We've visited Lovecraft's The Fungi from Yuggoth sonnet cycle once before in audio format - indeed, weird poetry seems to me to be best enjoyed via an aural medium (although I'm less a fan of audiobooks). In any case, Fungi is, in my opinion, the masterwork of weird/cosmic verse, and this is one instance where Lovecaft's poetry outstrips that of Poe. It also remains my favourite of Lovecraft's works. My first encounter with some of the Fungi sonnets were as chapter headings to L. Sprague de Camp's biography of HPL; I later picked up the complete cycle by way of the Necronomicon Press' chapbook edition (which I'm currently unable to locate, so it may make an appearance at a later date). More recently I picked up the volume presented here, with Frank Utpatel's illustrations. A new edition, illustrated by Jason Eckhardt, is also on its way from Hippocampus Press.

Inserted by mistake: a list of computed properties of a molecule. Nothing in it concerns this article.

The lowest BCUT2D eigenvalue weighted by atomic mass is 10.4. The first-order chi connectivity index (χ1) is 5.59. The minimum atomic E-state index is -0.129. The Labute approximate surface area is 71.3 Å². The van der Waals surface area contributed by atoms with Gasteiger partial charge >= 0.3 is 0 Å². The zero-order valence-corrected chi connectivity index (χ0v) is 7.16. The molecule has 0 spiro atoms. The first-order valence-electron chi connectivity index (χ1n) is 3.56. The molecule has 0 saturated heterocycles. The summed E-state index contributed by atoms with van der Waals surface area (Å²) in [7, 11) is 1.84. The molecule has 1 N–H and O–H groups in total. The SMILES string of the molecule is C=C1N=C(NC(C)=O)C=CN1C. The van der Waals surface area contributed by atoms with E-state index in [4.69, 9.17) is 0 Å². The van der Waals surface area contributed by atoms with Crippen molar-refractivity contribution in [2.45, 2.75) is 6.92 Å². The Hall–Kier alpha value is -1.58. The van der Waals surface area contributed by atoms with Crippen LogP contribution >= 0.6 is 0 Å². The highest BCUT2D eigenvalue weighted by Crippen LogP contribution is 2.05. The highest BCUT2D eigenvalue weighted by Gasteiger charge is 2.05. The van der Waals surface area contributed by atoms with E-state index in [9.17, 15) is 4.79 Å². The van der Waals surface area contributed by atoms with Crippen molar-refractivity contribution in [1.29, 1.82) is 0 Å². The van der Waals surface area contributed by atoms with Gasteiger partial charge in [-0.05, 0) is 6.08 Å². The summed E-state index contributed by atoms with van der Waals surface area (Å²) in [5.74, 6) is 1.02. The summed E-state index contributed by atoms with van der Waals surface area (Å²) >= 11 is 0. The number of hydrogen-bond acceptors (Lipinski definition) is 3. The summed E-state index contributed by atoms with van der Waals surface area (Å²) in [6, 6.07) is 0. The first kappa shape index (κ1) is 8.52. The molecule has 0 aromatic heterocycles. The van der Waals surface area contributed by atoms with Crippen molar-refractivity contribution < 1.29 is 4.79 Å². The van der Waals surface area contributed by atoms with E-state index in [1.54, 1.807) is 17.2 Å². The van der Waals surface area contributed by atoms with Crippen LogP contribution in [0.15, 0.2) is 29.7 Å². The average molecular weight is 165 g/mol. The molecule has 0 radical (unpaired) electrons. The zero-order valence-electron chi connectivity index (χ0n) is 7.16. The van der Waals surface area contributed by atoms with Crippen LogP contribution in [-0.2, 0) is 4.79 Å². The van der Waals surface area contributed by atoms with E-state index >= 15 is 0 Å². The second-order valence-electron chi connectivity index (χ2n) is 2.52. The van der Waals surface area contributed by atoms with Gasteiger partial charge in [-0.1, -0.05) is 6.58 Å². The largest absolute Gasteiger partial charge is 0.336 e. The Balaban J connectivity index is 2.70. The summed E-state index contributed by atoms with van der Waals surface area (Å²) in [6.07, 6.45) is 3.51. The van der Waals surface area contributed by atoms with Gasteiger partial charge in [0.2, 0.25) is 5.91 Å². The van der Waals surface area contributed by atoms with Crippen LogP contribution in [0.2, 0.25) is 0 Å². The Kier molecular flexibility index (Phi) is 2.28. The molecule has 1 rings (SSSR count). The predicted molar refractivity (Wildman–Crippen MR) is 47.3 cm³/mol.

By way of a short review, The Fungi from Yuggoth spans the entire scope of the Lovecraftian ouevre, from whistful, dreamlike scenes of exotic wonder to the stark nihilism of Lovecraft's trademark cosmic horror. Throughout all of this, though, a very Lovecraftian exploration of landscape and architecture - presented primarily as sources of 'adventurous expectancy' - operates as a unifying aesthetic, often around themes of loss and longing (the sonnet entitled 'Evening Star' I find almost heartbreaking). In this respect, of all of Lovecraft's work, I also find this to be his most personal.